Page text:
Thursday, March 06, 2008


Laws to shore up shipwreck protection


Evening News
March 06, 2008

SHIPWRECKS in the Forth are set to be protected from scavengers by new Scottish Government legislation.

Ministers want to better record and safeguard wreck sites off the Scottish coast, by allowing more marine sites to be designated of “national importance”.

Currently, 15 wrecks are protected under two different laws – the Protection of Wrecks Act 1973 and ancient monument legislation. The new proposals would bring all shipwrecks under the Scottish Marine Bill.

Two wrecks in the Forth are currently safeguarded – the Blessing of Burntisland, which sank in 1633 carrying King Charles 1’s baggage train worth £160,000 at the time, and the HMS Campania, a Cunard liner and converted aircraft carrier which was sunk in 1918.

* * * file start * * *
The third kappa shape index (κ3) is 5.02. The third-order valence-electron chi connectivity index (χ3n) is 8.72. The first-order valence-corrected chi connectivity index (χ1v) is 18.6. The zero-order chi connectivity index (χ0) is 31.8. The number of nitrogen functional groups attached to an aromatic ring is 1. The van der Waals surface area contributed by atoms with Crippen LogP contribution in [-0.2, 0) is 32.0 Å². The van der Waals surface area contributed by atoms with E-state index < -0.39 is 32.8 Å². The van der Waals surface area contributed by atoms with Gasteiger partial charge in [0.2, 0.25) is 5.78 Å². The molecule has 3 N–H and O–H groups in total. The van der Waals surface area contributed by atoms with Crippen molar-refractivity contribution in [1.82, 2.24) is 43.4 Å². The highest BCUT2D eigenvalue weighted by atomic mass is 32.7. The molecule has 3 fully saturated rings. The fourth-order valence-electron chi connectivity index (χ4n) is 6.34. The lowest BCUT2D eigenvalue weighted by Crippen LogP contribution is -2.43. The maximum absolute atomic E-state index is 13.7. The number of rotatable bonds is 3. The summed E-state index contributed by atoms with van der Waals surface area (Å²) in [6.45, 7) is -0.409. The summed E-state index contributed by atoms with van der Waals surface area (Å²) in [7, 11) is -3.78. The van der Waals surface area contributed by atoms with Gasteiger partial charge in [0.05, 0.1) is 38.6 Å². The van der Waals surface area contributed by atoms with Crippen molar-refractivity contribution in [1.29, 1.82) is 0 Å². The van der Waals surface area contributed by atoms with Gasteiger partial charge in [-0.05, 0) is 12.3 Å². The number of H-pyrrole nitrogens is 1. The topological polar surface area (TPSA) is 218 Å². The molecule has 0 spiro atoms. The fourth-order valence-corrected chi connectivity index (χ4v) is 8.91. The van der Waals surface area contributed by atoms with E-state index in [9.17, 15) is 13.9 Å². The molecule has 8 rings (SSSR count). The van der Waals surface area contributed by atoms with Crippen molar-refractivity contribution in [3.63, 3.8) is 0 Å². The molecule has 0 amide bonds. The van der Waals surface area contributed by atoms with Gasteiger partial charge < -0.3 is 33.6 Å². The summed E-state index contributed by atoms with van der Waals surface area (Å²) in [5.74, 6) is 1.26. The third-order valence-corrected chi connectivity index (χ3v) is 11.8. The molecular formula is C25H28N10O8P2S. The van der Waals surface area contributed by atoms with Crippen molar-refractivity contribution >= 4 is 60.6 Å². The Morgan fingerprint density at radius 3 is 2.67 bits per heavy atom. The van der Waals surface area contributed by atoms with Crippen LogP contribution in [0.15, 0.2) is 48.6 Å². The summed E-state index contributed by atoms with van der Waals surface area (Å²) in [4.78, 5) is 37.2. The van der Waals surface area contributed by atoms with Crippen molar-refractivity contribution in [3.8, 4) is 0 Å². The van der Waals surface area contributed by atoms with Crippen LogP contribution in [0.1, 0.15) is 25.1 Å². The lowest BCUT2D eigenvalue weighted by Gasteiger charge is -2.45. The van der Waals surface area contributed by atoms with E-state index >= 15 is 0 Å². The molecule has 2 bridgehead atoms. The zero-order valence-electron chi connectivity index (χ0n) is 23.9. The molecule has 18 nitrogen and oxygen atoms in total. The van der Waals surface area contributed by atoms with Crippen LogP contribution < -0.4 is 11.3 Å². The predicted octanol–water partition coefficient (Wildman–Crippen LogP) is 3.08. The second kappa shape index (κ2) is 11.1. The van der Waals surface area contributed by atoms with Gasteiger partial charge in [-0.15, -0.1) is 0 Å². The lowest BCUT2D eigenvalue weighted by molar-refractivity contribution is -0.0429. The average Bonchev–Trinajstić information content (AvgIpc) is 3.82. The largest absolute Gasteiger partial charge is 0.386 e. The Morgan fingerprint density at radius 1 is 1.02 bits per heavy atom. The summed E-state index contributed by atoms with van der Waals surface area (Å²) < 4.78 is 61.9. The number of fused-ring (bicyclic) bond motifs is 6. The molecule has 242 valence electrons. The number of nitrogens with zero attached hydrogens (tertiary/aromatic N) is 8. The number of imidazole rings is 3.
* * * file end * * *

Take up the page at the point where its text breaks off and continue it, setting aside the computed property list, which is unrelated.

But Philip Robertson, Historic Scotland’s senior inspector of marine archaeology, admitted: “The existing laws are widely considered ineffective below the low water mark.

“The proposals for new legislation would give us a more effective and workable tool with which to safeguard wrecks and other marine sites, which are considered to be of national importance.”


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